ATLANTA-Hundreds of buses have begun carting children to Atlanta schools, but none of those vehicles are riding on tires supplied by Prior Tire Co. The Atlanta dealership lost out in a bidding procedure instituted by the Atlanta Public School District three years ago to level the playing field for minority-owned businesses.
An African-American-owned tire dealership that submitted a higher bid than Prior's won the contract, and Prior Tire has sued the Atlantaschool district in an effort to get it to change its bidding process.
Far from a simple contractual dispute, the matter has been swept up in the tide of a nationwide debate on affirmative action and its stepchild: the setting of preferential minority quotas.
That not only saddens, but angers Leon Goldstein, 70, chairman of Prior Tire, founded in 1920 by his dad, Abraham-``Mister Abe'' to customers. His reaction stems from the fact Prior Tire is proud of its long history of employing minority workers. It hired its first black salesman back in 1932.
Opponents of quotas call Prior's predicament a glaring example of what is wrong with the system.
That alleged inequity is the crux of a lawsuit Prior filed March 29 in U.S. District Court in Atlanta against the school district, its superintendent and board members.
Attempting to secure a contract to provide new and retreaded tires and related services for the district's several hundred buses, Prior Tire bid about $260,000-lowest among five bids.
Although Atlanta-based Quick Fleet Tire's bid was $6,000 higher, it landed the bus contract based on a formula in which bids from minority-owned companies are discounted up to 15 percent. If selected, however, the company will be paid at the rate of its original bid.
Pursuing the lawsuit has made Mr. Goldstein the target of derision from the very community he has served, defended and employed for years. Perhaps that's what saddens him most, for almost 70 percent of his employees-from retail store manager to recap plant manager, assistant managers and office personnel-are African-Americans or women.
``We've been in the forefront, historically, in the promotion of equal rights,'' he told TIRE BUSINESS. ``We haven't changed; we still stand for equal rights.''
It's no less wrong now than in pre-civil rights days to not treat people equally, he stated. ``But it's wrong now to give them preferential treatment. Both are wrong.''
Mr. Goldstein, whose son, Robert, is company president, said the school district's current procedures call for awarding 36 percent of its contracts to blacks and 1 percent to women. ``They call them goals; I view them as quotas.''
Because ``92 percent of the kids in Atlanta schools are black,'' he charged that when the district ``pays a premium to do business with an African-American entrepreneur, you're taking the money from these kids' education in order to benefit one individual.''
The case is a matter of principle to Mr. Goldstein, who vowed that anything he might recover from the court-the suit seeks $35,000 in compensatory damages-will be donated to the school system ``in order to benefit and teach children to live in a multicultural society.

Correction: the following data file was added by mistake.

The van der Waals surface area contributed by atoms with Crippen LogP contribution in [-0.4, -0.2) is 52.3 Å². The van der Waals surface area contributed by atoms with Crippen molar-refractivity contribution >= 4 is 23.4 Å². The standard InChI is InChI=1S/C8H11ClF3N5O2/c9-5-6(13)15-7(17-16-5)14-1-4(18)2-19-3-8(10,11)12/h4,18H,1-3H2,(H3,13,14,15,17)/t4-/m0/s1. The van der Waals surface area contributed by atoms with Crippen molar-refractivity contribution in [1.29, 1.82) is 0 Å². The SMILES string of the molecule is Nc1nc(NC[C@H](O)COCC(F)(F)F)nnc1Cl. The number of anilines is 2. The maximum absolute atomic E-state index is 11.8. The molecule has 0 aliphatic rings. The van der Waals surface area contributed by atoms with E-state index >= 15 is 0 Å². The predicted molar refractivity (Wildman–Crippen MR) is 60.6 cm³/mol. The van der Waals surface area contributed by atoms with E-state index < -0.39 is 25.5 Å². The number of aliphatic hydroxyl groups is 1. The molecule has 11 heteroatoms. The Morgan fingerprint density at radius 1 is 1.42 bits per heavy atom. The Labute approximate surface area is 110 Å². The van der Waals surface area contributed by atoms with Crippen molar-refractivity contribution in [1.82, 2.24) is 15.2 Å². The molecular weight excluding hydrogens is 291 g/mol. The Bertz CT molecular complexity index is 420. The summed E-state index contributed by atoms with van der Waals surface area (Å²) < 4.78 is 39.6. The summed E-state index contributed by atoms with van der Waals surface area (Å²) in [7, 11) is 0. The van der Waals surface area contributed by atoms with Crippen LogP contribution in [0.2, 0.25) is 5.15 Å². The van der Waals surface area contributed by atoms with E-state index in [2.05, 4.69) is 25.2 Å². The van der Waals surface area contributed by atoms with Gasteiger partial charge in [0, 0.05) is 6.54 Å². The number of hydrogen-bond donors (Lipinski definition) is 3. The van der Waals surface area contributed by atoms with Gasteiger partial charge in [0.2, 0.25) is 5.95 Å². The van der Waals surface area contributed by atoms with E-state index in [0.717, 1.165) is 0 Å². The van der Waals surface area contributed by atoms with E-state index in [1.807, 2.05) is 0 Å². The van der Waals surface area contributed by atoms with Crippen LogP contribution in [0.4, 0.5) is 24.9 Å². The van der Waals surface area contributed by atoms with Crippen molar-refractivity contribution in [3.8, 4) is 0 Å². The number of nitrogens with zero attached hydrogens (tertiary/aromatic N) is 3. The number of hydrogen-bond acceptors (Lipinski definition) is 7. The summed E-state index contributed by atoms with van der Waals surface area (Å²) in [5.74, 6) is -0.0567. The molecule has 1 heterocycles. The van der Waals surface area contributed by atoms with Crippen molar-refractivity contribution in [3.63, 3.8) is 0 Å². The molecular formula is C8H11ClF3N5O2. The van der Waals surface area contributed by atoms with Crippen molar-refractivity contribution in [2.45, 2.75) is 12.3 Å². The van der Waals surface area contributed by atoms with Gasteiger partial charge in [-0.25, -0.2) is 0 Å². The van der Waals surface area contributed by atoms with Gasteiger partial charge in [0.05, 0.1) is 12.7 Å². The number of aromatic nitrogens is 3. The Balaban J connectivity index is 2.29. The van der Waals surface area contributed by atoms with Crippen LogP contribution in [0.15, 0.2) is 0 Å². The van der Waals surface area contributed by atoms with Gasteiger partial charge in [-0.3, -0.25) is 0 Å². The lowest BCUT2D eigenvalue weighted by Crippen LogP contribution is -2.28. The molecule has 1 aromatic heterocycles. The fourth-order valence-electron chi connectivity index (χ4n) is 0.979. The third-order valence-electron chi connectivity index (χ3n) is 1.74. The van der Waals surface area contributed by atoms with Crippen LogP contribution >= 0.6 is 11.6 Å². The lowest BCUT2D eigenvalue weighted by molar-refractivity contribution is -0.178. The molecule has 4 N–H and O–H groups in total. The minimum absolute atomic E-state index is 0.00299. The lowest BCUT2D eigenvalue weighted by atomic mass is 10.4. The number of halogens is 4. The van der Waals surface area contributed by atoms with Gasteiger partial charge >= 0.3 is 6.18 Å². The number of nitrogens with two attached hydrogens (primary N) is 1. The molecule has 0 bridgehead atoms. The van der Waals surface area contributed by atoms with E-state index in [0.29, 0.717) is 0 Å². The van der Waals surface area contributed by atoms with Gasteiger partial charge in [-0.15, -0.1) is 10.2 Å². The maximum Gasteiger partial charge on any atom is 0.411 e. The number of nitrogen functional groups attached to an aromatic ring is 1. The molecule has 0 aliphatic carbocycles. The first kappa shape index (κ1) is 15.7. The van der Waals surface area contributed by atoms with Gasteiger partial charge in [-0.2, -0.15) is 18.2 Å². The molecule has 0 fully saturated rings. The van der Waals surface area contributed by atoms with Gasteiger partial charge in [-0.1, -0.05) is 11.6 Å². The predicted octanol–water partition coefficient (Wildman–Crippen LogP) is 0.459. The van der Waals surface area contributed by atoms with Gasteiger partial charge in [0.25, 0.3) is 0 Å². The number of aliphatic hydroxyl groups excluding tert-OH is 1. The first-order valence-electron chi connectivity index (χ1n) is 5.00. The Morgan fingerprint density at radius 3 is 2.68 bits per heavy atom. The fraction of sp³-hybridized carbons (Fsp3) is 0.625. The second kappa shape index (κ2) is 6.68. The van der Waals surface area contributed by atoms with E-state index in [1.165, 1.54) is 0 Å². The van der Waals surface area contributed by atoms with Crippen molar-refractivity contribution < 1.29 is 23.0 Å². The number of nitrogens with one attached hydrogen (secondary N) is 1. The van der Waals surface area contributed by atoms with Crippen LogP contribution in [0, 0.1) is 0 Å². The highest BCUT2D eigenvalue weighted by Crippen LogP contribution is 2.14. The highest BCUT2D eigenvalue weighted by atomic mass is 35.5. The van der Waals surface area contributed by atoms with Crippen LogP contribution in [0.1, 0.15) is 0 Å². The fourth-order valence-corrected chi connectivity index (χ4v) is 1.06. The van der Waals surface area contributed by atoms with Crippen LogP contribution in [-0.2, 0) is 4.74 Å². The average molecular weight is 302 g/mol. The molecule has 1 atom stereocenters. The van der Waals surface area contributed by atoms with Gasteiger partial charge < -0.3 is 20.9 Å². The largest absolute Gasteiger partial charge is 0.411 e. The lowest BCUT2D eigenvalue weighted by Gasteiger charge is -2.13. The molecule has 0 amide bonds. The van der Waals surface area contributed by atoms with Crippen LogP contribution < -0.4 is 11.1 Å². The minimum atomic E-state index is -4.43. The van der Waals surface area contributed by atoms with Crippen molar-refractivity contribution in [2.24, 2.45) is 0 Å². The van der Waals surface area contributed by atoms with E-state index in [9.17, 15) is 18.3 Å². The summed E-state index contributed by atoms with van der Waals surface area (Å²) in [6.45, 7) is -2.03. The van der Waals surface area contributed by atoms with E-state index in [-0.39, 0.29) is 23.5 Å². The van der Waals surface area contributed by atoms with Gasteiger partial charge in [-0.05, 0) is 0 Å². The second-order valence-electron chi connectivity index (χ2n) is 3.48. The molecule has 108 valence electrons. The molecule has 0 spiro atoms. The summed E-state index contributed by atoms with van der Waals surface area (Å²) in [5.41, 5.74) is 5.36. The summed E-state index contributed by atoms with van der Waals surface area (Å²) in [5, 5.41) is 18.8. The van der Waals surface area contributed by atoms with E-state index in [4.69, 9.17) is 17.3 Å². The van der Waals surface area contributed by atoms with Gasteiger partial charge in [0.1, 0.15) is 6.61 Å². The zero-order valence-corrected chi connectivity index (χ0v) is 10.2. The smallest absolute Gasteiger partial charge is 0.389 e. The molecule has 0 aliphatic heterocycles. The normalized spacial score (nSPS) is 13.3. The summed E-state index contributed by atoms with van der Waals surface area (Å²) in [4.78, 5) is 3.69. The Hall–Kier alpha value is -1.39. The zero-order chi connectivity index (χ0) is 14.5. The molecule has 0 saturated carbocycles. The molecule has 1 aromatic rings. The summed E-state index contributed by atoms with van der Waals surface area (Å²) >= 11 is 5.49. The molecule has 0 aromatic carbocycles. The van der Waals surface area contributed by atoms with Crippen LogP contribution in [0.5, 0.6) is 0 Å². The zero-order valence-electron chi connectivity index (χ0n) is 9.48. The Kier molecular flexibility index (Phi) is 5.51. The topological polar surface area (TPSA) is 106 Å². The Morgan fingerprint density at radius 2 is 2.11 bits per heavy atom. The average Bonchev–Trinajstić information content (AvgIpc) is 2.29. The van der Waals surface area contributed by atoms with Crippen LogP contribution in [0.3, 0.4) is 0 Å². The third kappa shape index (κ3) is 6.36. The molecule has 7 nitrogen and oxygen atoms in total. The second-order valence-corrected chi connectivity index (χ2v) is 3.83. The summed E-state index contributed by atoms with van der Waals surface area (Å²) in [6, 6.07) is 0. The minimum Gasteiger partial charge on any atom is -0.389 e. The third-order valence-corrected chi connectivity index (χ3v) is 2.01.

``We have no personal gain in this. What we're seeking is that (the district) change its bid procedures.''
Roughly half of Prior Tire's business is commercial-it operates 18 tire service trucks-30 percent wholesale, 10 percent retail, and the remainder consists of state and local government and state-wide school district business.
The one-outlet dealership, which averages $15 million in sales annually, has a 235,000-sq.-ft. complex on 4.5 acres in downtown Atlanta. And, Mr. Goldstein points out, ``we have a very, very large African-American customer base.''
Prior's lawsuit-about halfway through a four-month discovery phase and headed for trial possibly in October-is being handled by the Southeastern Legal Foundation (SLF), a conservative organization supported by public donations.
SLF attorney Valle Simms Dutcher of the Atlanta law firm Proctor & Associates said she imagines ``most governmental programs that have any brand of set-asides or quota systems are re-evaluating'' their procedures.
That comes in light of a recent U.S. Supreme Court decision that struck down a construction industry practice whereby contractors give preferential treatment to bids from minority subcontractors.
She described Mr. Goldstein as a ``fine, upstanding member of the Atlanta community. . . who certainly does not discriminate in his personal life.''
Still, she said, shortly after the lawsuit was filed, the Prior Tire chairman was harassed by several local groups that picketed outside the dealership with bull horns.
``It was tough for him, but he was very brave and very polite,'' she said. ``He went to the group leaders and told them they were welcome to picket, but not to harass his employees or disrupt his business.'' Eventually they stopped and things died down.
Like his father before him, Mr. Goldstein is on the southeastern regional board of the Anti-Defamation League, an organization that fights discrimination and bigotry. While he thinks there's a place for affirmative action-in educational institutions and for companies hiring minorities-he said it doesn't belong in public sector contracting.
He doesn't blame Quick Fleet for the controversy. ``They're nice people-nothing wrong with them. What's wrong is the system.
``People talk about the need to level the playing field for companies that are smaller than we are. I don't think that's true today. I think Quick Fleet buys as good as we do. They have the same advantages. . . . (Tire makers) don't have special deals for white folks and other deals for black folks. . . .''
Should the school district change its procedures, ``we'll walk away'' from the case, Mr. Goldstein said.
But he's prepared to pursue the case to the U.S. Supreme Court: ``If you don't stand up for some things,'' he said, ``you stand for nothing!''